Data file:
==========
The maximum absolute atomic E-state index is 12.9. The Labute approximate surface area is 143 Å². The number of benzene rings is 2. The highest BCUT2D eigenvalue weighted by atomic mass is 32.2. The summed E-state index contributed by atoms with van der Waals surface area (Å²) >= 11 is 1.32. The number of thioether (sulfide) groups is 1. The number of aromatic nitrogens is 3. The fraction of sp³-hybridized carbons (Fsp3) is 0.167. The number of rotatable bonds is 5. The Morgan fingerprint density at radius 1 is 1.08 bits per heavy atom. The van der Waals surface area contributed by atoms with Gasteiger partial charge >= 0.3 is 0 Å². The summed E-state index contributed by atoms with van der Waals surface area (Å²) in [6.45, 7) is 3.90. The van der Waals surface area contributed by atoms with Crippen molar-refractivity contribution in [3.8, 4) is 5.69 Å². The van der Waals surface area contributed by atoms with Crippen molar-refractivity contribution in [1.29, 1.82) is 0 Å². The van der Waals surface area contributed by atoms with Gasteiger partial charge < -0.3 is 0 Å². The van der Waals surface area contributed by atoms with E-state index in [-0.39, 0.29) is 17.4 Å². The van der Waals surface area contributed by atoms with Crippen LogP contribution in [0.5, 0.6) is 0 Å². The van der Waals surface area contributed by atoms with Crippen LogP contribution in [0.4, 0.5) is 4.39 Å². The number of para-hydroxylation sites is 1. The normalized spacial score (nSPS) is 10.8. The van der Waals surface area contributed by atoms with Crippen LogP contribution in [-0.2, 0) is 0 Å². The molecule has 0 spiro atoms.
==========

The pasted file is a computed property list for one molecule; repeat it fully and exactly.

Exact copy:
The maximum absolute atomic E-state index is 12.9. The Labute approximate surface area is 143 Å². The number of benzene rings is 2. The highest BCUT2D eigenvalue weighted by atomic mass is 32.2. The summed E-state index contributed by atoms with van der Waals surface area (Å²) >= 11 is 1.32. The number of thioether (sulfide) groups is 1. The number of aromatic nitrogens is 3. The fraction of sp³-hybridized carbons (Fsp3) is 0.167. The number of rotatable bonds is 5. The Morgan fingerprint density at radius 1 is 1.08 bits per heavy atom. The van der Waals surface area contributed by atoms with Gasteiger partial charge >= 0.3 is 0 Å². The summed E-state index contributed by atoms with van der Waals surface area (Å²) in [6.45, 7) is 3.90. The van der Waals surface area contributed by atoms with Crippen molar-refractivity contribution in [3.8, 4) is 5.69 Å². The van der Waals surface area contributed by atoms with Crippen molar-refractivity contribution in [1.29, 1.82) is 0 Å². The van der Waals surface area contributed by atoms with Gasteiger partial charge < -0.3 is 0 Å². The van der Waals surface area contributed by atoms with E-state index in [-0.39, 0.29) is 17.4 Å². The van der Waals surface area contributed by atoms with Crippen LogP contribution in [0.5, 0.6) is 0 Å². The van der Waals surface area contributed by atoms with Crippen LogP contribution in [0.4, 0.5) is 4.39 Å². The number of para-hydroxylation sites is 1. The normalized spacial score (nSPS) is 10.8. The van der Waals surface area contributed by atoms with Crippen LogP contribution in [-0.2, 0) is 0 Å². The molecule has 0 spiro atoms.